PRESIDENT Ferdinand “Bongbong” R. Marcos, Jr. on Monday (Tuesday, Manila time) told the United States’ business community that the country has improved the ease of doing business, touting policies that have liberalized the Philippines’ “vibrant” economy.
Mr. Marcos, who is in the US for a state visit and to attend the United Nations General Assembly, made the pitch as he encouraged investments in key economic sectors, including information technology and agriculture.
“Bouncing back from the pandemic, the Philippine economy has seen robust growth since last year and has returned to its path toward upper middle-income country status, achievable, we believe, within the next few years,” Mr. Marcos said in a speech delivered at the New York Stock Exchange (NYSE). He led the ringing of the bourse’s closing bell at 4 p.m. on Monday.
“Against this backdrop, we have increased the scope for mutually beneficial investments that would mean more jobs and a better quality of life for Filipinos. For investors, doing business in the Philippines is an opportunity to reap the benefits of a vibrant economy,” he said.
Mr. Marcos encouraged the US business community to invest in areas related to information technology and business process management, medical products and devices, electric vehicles and batteries, agribusiness, and telecommunication infrastructure and services.
“We seek partnerships in many areas of our development agenda: in public infrastructure — such as mass transit systems, airports, toll roads; in public services; in digitalization initiatives; in the energy development agenda; in efforts to modernize agriculture; and in programs aimed at strengthening our industries, to just name a few,” he said.
In his speech, the Philippine leader cited policies that have made doing business in the country more attractive, including measures that lowered the corporate income tax, rationalized fiscal incentives, and reduced the minimum paid-up capital requirements for foreign retailers and startups bringing in new technologies.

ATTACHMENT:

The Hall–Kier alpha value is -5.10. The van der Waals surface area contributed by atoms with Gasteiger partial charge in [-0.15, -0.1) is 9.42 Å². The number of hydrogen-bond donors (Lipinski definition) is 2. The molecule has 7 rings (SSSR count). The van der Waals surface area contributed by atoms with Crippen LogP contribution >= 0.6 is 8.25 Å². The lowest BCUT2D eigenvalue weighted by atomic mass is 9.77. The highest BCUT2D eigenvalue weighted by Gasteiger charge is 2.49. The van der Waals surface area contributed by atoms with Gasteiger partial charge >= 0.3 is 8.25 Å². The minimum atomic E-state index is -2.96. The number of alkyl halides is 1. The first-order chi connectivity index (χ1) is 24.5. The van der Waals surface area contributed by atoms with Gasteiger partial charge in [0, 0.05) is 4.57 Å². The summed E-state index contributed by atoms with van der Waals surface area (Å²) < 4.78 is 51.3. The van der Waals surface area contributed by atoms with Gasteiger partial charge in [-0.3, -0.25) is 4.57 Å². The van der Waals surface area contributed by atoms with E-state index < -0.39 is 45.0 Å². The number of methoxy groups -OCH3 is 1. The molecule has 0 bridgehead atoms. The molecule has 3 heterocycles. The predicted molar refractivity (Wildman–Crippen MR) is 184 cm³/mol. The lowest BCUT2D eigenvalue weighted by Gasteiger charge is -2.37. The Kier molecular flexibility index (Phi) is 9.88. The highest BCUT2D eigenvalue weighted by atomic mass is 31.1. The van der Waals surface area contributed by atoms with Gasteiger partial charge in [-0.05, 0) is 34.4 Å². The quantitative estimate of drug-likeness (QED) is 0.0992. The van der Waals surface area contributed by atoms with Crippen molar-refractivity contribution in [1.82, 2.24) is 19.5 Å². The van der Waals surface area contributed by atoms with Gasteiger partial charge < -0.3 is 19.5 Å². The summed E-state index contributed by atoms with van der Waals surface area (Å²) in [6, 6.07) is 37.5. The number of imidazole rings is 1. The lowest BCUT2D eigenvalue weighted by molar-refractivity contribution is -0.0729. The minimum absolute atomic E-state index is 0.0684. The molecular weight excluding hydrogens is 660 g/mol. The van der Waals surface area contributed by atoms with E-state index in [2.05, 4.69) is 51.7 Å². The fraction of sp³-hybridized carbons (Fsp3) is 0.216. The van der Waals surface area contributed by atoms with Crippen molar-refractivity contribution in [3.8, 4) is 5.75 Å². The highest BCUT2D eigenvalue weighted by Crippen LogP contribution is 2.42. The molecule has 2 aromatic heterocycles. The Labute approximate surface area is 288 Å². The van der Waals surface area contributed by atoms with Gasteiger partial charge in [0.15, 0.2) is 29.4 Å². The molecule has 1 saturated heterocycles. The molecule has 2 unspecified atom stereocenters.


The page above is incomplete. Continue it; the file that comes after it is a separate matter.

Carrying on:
He also mentioned a 2022 law that allowed full foreign ownership in key public services, which was passed by lawmakers without revising the Philippines’ 35-year-old charter.
Mr. Marcos likewise touted the country’s growing labor force and consumer market.
The US was the Philippines’ third-largest trading partner and second major source of foreign direct investment applications in 2021. Bilateral trade between the US and the Philippines was at $19.6 billion last year.
Mr. Marcos said his administration is committed to maintaining sound macroeconomic fundamentals and providing a “clear development roadmap.”
He said although the country’s external borrowings increased substantially as financing needs increased due to the coronavirus pandemic, “we continue to reduce the cost of our public debt through judicious debt management.”
“Now that the economy is reverting to normalcy, the government is likewise heading back to the path of fiscal consolidation,” he said, noting that the government wants to reduce its debt-to-gross domestic product ratio to below 60% by 2025 and to 51.2% by the end of his six-year term in 2028 from 60.5% at end-2021.
This will help the country reach its goal to have an “A” level credit rating within the next few years, Mr. Marcos said.
“Our economy’s resilience to crises is recognized internationally… As we look forward to achieving upper middle-income status, we are also gearing up for “A” territory credit ratings in the medium term.”
He noted the Philippines has “sufficient” buffers against external shocks, citing the steady inflows of remittances, business process outsourcing receipts, and foreign direct investments.
Moody’s Investors Service last week affirmed the Philippines’ “Baa2” credit rating, which is a notch above the minimum investment grade and a step below the “A” rating category.
On the other hand, Fitch Ratings in February maintained the Philippines’ investment-grade “BBB” rating, but retained a “negative” outlook, flagging uncertainties surrounding medium-term growth and hurdles to bringing down debt. A “negative” outlook means a downgrade is possible within the next 12 to 18 months.
Lastly, S&P Global Ratings last affirmed the Philippines’ “BBB+” rating with a “stable” outlook in May 2021.
Meanwhile, the President said his government would pursue more partnerships with the private sector and explore government-to-government (G-to-G) deals.
“We have really opened up the policy of the Philippines to more of these public-private partnerships (PPPs),” Mr. Marcos said in an interview with NYSE vice-chairman John Tuttle. “But not only PPPs but also G-to-G arrangements, as I mentioned, joint ventures between private entities.”
Cabinet members as well as Philippine businessmen attended the NYSE economic forum, which was led by Aboitiz Equity Ventures, Inc. Chief Executive Officer Sabin M. Aboitiz, who chairs the Private Sector Advisory Council.
Jaime Augusto Zobel de Ayala of Ayala Corp., Ramon S. Ang of San Miguel Corp., and Lance Y. Gokongwei of Cebu Pacific Air, Inc. were also present during the forum. — Kyle Aristophere T. Atienza